Thursday, January 28, 2016

Evolution - Why, God?

The Garden of Eden is on a map so it must be real, right?

In the 6,000 years or so since civilization got rolling there has been a lot written about the Biblical six-day creation. The Bible actually gives us two somewhat-contradictory stories in terms of when God did what.

Those stories, though, established the entire flow of our society, of our calendar. Six days of work, one day of rest = one week. The very foundational idea of original sin came out of that, as well.

Books have been written about all the nuances of how this six-day creation took place and what it meant. There has been speculation about Adam and Eve's motivation. Was the serpent threatening Eve? Was Adam being a coward in eating the apple instead of kicking the serpent's butt? And maybe it wasn't an apple at all, the Bible doesn't specify. Eve could have bit a big chunk out of the banana of transgression. (Sorry, I just like how that sounds.)

Why is it that we aren't told to just read the Bible through once and then believe ourselves to know everything of religious importance? Why is it that you can hear the same passage every year of your life and get something new out of it every time?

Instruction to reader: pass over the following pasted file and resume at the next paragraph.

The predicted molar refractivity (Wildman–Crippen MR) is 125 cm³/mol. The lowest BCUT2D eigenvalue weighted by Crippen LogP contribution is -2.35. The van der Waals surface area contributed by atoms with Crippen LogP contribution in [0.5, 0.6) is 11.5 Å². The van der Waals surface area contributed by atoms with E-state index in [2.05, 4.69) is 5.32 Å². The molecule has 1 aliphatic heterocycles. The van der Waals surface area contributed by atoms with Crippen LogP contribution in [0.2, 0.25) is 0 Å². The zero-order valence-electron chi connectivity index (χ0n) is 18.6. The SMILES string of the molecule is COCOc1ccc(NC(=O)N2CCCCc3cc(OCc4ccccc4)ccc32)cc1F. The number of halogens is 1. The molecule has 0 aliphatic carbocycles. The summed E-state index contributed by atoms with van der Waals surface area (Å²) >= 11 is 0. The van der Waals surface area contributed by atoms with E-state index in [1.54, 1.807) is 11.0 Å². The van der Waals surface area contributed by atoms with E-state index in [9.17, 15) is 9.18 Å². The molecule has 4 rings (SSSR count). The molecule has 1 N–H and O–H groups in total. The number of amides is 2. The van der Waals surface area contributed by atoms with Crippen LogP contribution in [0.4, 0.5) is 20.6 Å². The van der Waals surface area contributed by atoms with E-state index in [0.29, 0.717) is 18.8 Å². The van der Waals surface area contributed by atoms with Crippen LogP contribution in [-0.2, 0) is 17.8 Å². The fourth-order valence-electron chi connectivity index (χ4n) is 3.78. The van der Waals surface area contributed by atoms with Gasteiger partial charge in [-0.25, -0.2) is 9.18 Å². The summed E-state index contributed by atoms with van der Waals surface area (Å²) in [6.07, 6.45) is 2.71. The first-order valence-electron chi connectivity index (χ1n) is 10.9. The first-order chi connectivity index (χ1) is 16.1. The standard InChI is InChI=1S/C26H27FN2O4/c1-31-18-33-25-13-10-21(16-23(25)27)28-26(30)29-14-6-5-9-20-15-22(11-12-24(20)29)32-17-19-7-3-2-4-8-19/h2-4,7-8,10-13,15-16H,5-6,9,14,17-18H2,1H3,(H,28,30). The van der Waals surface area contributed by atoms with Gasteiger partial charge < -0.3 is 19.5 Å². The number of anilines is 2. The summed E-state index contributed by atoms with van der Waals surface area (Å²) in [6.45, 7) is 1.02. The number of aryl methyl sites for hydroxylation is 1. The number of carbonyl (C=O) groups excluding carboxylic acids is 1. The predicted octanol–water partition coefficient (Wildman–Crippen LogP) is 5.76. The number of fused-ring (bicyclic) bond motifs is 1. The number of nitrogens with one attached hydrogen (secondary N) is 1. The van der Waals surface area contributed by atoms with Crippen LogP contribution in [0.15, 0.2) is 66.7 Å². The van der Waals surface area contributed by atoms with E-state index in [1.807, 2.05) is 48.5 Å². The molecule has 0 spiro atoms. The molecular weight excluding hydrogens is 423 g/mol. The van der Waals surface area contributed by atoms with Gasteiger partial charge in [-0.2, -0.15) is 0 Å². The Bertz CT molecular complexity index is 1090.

The word of God is so complex and meaty and full of layers and symbolism. It seems like nothing God ever does has only one meaning.

So all that is background for this one thought. "Evolution - Why, God?" I haven't heard any theologians explain why on earth God would tell us twice that He made the world in this one way, full of beauty and meaning, and then turn around, and without telling us anything, make it in a completely different way.  And then Jesus comes to teach us all about God but doesn't bother to mention this little discrepancy.

Billions of years to create everything. What is the symbolism of that? Where are the layers of Truth stacking upon each other, pointing to future events and past, that we see in everything else God does?

I think the theologian who tells us "why" should be the next Doctor of the Church.


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